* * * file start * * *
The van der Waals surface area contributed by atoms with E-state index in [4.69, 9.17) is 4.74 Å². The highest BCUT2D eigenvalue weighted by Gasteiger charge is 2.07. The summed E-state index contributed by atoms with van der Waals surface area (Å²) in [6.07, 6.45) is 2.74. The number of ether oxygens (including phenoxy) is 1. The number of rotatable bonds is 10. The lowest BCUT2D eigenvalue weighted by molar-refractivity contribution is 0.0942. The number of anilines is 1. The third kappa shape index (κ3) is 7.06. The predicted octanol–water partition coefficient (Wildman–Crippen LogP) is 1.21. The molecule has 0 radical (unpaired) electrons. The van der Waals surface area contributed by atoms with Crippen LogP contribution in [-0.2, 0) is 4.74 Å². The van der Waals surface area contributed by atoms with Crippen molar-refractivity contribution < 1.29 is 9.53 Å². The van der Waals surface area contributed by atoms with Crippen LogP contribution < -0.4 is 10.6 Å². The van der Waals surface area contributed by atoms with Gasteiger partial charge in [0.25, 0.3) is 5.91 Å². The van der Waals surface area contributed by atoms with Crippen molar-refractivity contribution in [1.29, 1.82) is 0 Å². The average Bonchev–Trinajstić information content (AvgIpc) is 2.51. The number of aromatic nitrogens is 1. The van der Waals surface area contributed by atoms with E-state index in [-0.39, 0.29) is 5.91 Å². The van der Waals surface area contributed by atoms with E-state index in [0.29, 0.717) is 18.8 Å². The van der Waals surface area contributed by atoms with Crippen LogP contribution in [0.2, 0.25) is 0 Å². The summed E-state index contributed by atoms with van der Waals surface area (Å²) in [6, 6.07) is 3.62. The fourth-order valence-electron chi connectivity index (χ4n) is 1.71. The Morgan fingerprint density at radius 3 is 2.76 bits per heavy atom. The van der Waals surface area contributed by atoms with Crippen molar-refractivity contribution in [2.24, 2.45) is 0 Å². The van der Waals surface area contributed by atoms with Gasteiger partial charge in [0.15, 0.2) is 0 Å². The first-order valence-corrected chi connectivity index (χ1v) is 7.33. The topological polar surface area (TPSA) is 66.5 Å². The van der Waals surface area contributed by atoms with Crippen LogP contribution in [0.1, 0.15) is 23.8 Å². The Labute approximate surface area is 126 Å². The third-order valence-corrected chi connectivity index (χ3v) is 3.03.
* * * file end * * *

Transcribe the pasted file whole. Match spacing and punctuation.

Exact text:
The van der Waals surface area contributed by atoms with E-state index in [4.69, 9.17) is 4.74 Å². The highest BCUT2D eigenvalue weighted by Gasteiger charge is 2.07. The summed E-state index contributed by atoms with van der Waals surface area (Å²) in [6.07, 6.45) is 2.74. The number of ether oxygens (including phenoxy) is 1. The number of rotatable bonds is 10. The lowest BCUT2D eigenvalue weighted by molar-refractivity contribution is 0.0942. The number of anilines is 1. The third kappa shape index (κ3) is 7.06. The predicted octanol–water partition coefficient (Wildman–Crippen LogP) is 1.21. The molecule has 0 radical (unpaired) electrons. The van der Waals surface area contributed by atoms with Crippen LogP contribution in [-0.2, 0) is 4.74 Å². The van der Waals surface area contributed by atoms with Crippen molar-refractivity contribution < 1.29 is 9.53 Å². The van der Waals surface area contributed by atoms with Crippen LogP contribution < -0.4 is 10.6 Å². The van der Waals surface area contributed by atoms with Gasteiger partial charge in [0.25, 0.3) is 5.91 Å². The van der Waals surface area contributed by atoms with Crippen molar-refractivity contribution in [1.29, 1.82) is 0 Å². The average Bonchev–Trinajstić information content (AvgIpc) is 2.51. The number of aromatic nitrogens is 1. The van der Waals surface area contributed by atoms with E-state index in [-0.39, 0.29) is 5.91 Å². The van der Waals surface area contributed by atoms with E-state index in [0.29, 0.717) is 18.8 Å². The van der Waals surface area contributed by atoms with Crippen LogP contribution in [0.2, 0.25) is 0 Å². The summed E-state index contributed by atoms with van der Waals surface area (Å²) in [6, 6.07) is 3.62. The fourth-order valence-electron chi connectivity index (χ4n) is 1.71. The Morgan fingerprint density at radius 3 is 2.76 bits per heavy atom. The van der Waals surface area contributed by atoms with Crippen molar-refractivity contribution in [2.24, 2.45) is 0 Å². The van der Waals surface area contributed by atoms with Gasteiger partial charge in [0.15, 0.2) is 0 Å². The first-order valence-corrected chi connectivity index (χ1v) is 7.33. The topological polar surface area (TPSA) is 66.5 Å². The van der Waals surface area contributed by atoms with Crippen LogP contribution in [0.1, 0.15) is 23.8 Å². The Labute approximate surface area is 126 Å². The third-order valence-corrected chi connectivity index (χ3v) is 3.03.